On May 25, 2018, GDPR (General Data Protection Regulation or General Rules of Data Protection) or EU Regulation 679/2016 came into effect. Although voted on 24 May 2016, the European Parliament gave a 2-year respite to comply with the new regulation for all entities that deal with personal data of individuals. This regulation is not the first of its kind, each EU Member State or not, has had a law or regulation on personal data protection, in the case of Romania it is Law 677/2001 supervised by the National Supervisory Authority for Personal Data Processing , but it is the first regulation to harmonize the legislation on personal data protection across Europe.
The new regulation must be subjected to any entity that controls or processes personal data of citizens of the European Union. Regardless of the geographical location of the entity if it is in a place where national law is applied under public international law then the GDPR regulation will also apply to it.
Personal data means any information about an identified or identifiable individual. That is, a person who can be identified directly or indirectly, in particular by reference to an identifying element such as a name, an identification number, location data, an online identifier, or one or more specific elements, of his or her physical identity , physiological, genetic, psychic, economic, cultural or social. In order for the natural person owner of the personal data to have a higher control over these data and implicitly on their processing, GDPR establishes the following rights :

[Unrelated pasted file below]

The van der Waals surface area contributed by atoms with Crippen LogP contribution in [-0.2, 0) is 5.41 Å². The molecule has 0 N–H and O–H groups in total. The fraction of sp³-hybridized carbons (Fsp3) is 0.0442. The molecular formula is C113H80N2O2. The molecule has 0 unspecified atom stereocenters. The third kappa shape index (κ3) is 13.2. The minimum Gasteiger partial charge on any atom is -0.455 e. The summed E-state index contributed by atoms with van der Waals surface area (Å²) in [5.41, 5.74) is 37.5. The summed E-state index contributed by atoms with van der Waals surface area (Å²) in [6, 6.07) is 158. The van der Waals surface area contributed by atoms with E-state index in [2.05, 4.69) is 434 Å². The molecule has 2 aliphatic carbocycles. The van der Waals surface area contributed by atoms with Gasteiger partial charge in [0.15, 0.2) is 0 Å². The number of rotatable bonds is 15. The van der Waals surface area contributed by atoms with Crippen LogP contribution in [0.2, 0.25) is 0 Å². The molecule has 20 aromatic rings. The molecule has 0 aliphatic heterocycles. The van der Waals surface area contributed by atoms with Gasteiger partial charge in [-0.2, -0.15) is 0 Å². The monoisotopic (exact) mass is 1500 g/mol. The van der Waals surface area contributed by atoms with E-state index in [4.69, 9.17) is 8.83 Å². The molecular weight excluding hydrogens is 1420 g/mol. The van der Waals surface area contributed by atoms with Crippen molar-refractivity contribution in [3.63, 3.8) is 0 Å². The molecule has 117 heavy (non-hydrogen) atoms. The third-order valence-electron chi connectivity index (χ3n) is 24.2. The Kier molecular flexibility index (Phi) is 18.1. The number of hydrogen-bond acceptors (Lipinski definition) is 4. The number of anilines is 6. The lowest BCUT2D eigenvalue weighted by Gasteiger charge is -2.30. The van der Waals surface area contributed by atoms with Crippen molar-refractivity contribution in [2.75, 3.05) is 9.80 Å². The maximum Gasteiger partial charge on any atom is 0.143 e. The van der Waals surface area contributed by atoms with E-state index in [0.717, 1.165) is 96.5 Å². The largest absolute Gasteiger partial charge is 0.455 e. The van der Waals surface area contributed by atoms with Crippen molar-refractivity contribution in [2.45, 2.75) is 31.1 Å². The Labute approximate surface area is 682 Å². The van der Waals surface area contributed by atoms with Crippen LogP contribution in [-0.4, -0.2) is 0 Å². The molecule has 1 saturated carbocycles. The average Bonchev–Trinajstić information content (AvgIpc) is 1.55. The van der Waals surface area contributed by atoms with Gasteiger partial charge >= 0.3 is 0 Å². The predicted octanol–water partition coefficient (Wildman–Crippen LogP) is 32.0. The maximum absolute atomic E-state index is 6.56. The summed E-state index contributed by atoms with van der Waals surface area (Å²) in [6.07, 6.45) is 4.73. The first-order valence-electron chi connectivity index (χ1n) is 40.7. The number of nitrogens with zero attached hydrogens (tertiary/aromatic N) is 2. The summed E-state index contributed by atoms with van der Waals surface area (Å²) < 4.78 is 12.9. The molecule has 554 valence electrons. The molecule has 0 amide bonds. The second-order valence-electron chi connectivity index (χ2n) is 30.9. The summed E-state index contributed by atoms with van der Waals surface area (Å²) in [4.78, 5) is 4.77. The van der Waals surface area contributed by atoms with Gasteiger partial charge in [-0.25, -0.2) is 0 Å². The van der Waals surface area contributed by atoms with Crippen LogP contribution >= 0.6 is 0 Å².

- the right to be informed
- the right of access
- the right to rectification
- the right to deletion
- the right to restrict processing
- the right to data portability
- the right to object
- rights related to automated and profiling decisions
By the right to be informed, the GDPR establishes that the entity wishing to process personal data will have to present both the rights that the data subject will have on the respective person and all the elements involved in performing such processing in as transparent a way as possible. Specifically, the information transmitted should be:
- offered for free
- written in plain and simple language
The Regulation also imposes some major obligations on entities working with personal data, obligations which, if not observed, may be penalized with huge fines of up to 4% of the global fiscal value or 20 million EURO.
One of the main obligations relates to obtaining the consent of the data subject prior to any processing of his data.
Consent must be requested in a readable and easy-to-read format, accompanied by a clear explanation of the purpose for which the data are processed.
Reporting of any security incident that poses a risk to individual rights and freedoms must be communicated to the reporting authorities within a maximum of 72 hours from the time the incident was detected.
Processors are also required to obey a principle of responsibility. This principle can bring to light a multitude of technical and organizational measures for any entity in terms of processing that takes place in a more secure, confidential, documented and of course insured enviroment.
At Hostico, we have always tried to work with customers as transparently as possible, responding to all of their requests, but in order to comply with the new regulation, we have made both web and physical security improvements.
These will be updated as need arises, but will always be kept in line with the GDPR regulation.